Squirrels trying to access bird feeders are a common sight at backyard bird feeders. Occasionally other intruders, like raccoons, cats, or even rats, take an interest in the birdseed. Intruders won’t stop at the birdseed, however. Raccoons and rats will often root through your rubbish bins, leaving a mess everywhere. Rats and mice will also chew on electrical wires, which may cause a powercut or electrical fire. Luckily, you can visit this site for an electrician to rewire all of your outdoor wires so that they aren’t accessible to pests. Here are some more tips to discourage unwelcome visitors from your backyard…
Raccoons can be cute but if encouraged, they can become a real nuisance and even a danger to pets. To reduce their visits:
* Prevent access to feeders – use a baffle on pole feeders and trees to prohibit access.
* Avoid attracting them – don’t intentionally feed raccoons, feed pets inside, secure your garbage can and compost bin lids, pick up fallen birdseed regularly, and pick up fruit that falls
from you fruit trees.
* Frighten them away – try the ScareCrow, a battery-operated, motion-activated sprinkler that sends a burst of water at offending wildlife.
* Try a Yard Guard – The Yard Guard is an electronic motion-activated device that can be programmed to emit a high-pitched sound unpleasant for a variety of animals including raccoons, but be aware that some humans can hear the pitch too, so you might find you have some angry neighbours.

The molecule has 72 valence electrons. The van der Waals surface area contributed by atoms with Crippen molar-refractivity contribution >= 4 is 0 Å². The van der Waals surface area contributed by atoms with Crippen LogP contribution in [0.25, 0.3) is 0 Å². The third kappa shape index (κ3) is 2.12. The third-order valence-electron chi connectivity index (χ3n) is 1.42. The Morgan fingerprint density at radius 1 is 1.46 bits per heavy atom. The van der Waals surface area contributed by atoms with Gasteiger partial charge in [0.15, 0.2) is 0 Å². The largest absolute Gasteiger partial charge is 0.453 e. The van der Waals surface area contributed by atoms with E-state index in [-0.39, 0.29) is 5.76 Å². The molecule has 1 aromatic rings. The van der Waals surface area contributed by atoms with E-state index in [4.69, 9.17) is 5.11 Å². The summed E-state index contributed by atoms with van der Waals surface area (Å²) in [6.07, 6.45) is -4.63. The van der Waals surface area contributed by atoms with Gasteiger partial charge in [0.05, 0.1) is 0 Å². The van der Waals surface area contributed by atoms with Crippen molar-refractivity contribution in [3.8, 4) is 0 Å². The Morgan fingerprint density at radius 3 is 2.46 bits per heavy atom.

Rats and Mice
An unfortunate reality in many urban and suburban areas, rats and mice can be unwelcome guests at our feeders. Here are some tips for keeping them away:
* Baffle ‘Em too – like squirrels rats are good climbers and jumpers, so follow the Baffle ‘Em advice in the squirrel section.
* Minimize feeder spillage – use a tray or seed catcher to catch seed that birds toss from feeders.
* Rake or sweep – don’t allow excessive accumulation of bird seed below your feeders.
* Spice things up – feed birds seed treated with hot chili oil. Squirrels are not the only rodent repelled by spicy hot food.
* Store seed in metal containers – rats and mice can and will chew through plastic containers.
* Bring feeders in at night – many rats are nocturnal and feed more actively at night.
* Secure your bins – keep your bins closed to discourage them from rooting through your rubbish.
* Keep wires inaccesible – wires are covered in rubber or plastic, which a rat will happily eat. Get an electrician to either move the wires or encase them in a metal tube – this will discourage them from coming into your garden at all.
Cats make wonderful pets but they are also suburb hunters and pose a real danger to backyard birds. If cats are intruding in your backyard wildlife sanctuary:
* Block their approach – place a thorny rose or bramble in their path or in areas you see them stalking birds.
* Eliminate cat hiding spots – keep bird feeding and bathing areas clear of plants and other objects that might provide hiding spots for bird-stalking cats.
* Try a Yard Guard – The Yard Guard is an electronic motion-activated device that can be programmed to emit a high-pitched sound unpleasant for a variety of animals including cats, but as before, be aware that some humans can hear the pitch too, so you might find you have some angry neighbours.